It’s truly a treat to see the late, great Robin Williams on our screen, especially if it’s new material, material that would further the actor’s legacy as one of our time’s most influential artists. His work comes most notable in a comedic form but in a blue moon he created art so profound that it became legendary in its own right, for example Dead Poet’s Society and Good Will Hunting. Boulevard, however, has Williams tackling uncharted territory.
Living life mid-way, devoted husband Nolan is in a marriage of convenience but after an innocent encounter with a hustler on the streets he’s forced to come to terms with his secret life.
Williams’ repertoire highlights a range of charismatic smorgasbord of characters, though Boulevard details one that parallels the overwhelming sadness of that he played in What Dreams May Come. Barely on the surface though, he’s written and demonstrated with a careful and perfectly tender-like quality that it immediately materialises as one of Williams’ kindest characters to date. Instead of allowing others to lean on him, sprouting encouragement and an affable, good-natured approach to uplifting others (the Williams we all know and deeply love), Nolan is a character that exudes kindness to all, though living a life with an impending reality check provides the actor with enough substance to relay a resonating, re-discovery of life.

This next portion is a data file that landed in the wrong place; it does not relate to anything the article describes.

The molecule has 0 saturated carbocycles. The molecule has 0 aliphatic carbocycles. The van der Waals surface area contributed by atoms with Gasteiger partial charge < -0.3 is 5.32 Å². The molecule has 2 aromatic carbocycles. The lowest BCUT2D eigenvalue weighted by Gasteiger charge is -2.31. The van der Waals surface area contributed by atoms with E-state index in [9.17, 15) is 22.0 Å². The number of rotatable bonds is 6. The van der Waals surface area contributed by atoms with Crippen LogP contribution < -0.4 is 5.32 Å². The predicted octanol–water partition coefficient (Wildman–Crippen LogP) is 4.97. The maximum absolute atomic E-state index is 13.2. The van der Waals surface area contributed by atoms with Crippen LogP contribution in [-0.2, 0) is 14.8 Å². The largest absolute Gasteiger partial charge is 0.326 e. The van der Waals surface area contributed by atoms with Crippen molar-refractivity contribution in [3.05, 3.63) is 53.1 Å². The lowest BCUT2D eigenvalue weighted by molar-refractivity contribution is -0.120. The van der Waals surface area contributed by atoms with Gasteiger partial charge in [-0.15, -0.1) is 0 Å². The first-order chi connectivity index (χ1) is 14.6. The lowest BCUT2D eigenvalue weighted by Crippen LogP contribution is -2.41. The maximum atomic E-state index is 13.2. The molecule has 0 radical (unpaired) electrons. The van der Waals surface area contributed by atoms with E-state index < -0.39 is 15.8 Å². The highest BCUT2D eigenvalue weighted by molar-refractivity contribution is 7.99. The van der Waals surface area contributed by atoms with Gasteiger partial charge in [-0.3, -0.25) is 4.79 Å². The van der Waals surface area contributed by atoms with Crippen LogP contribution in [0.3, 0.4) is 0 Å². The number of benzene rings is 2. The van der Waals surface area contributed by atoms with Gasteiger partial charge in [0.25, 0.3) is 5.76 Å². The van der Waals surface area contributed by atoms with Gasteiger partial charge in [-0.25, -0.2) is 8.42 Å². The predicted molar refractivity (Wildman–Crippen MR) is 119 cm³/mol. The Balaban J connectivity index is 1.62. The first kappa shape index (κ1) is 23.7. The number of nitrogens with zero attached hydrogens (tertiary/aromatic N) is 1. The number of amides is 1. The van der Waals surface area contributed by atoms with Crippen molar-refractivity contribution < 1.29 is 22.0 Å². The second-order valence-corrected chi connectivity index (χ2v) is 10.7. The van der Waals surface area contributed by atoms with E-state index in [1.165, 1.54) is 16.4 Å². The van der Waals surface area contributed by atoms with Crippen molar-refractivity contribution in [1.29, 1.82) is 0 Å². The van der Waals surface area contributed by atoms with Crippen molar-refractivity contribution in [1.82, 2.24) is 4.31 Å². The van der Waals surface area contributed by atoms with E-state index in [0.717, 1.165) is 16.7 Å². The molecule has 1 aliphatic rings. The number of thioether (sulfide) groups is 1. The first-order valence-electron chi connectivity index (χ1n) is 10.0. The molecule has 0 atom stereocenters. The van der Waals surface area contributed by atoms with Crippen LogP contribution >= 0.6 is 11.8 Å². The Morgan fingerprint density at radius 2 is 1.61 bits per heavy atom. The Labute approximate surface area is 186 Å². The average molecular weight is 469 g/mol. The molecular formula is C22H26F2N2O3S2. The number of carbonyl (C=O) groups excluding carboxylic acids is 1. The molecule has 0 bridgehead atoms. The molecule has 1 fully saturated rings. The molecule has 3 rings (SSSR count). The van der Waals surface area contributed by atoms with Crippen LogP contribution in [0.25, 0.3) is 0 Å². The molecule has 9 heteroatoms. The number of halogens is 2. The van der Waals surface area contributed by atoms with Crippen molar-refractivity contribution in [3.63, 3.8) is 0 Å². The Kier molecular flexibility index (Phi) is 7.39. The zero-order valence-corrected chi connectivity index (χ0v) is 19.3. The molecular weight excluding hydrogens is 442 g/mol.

The script, focusing solely on the concept of discovering ones self, stretches further than Nolan. His wife, unbeknownst to his change of character and random disappearing acts, must deal with a now-absent husband, this time physically as much as he was already emotionally vacant. It’s an upsetting reality and played with superior poise by the wonderful Kathy Baker, her character by an uncompromisingly heartbreaking situation.
Boulevard carries heft. It’s entirely character based and Williams kills the show. His legacy lives on and his talents are endless, and whilst the film in general doesn’t tread new ground or prove overly flashy, it’s a dominating and courageously real effort. The film combines genuine heartache with an ultimately resonating finale, when life brims with excitement and new prospects.
Dir: Dito Montiel
Scr: Douglas Soesbe
Cast: Robin Williams, Kathy Baker, Roberto Aguire
Prd: Ryan Belenzon, Mia Chang, Jeffrey Gelber
Music: Jimmy Haun, David Wittman
DOP: Chung-hoon Chung
Runtime: 88 minutes
Boulevard is out on DVD and Blu-ray from 27 June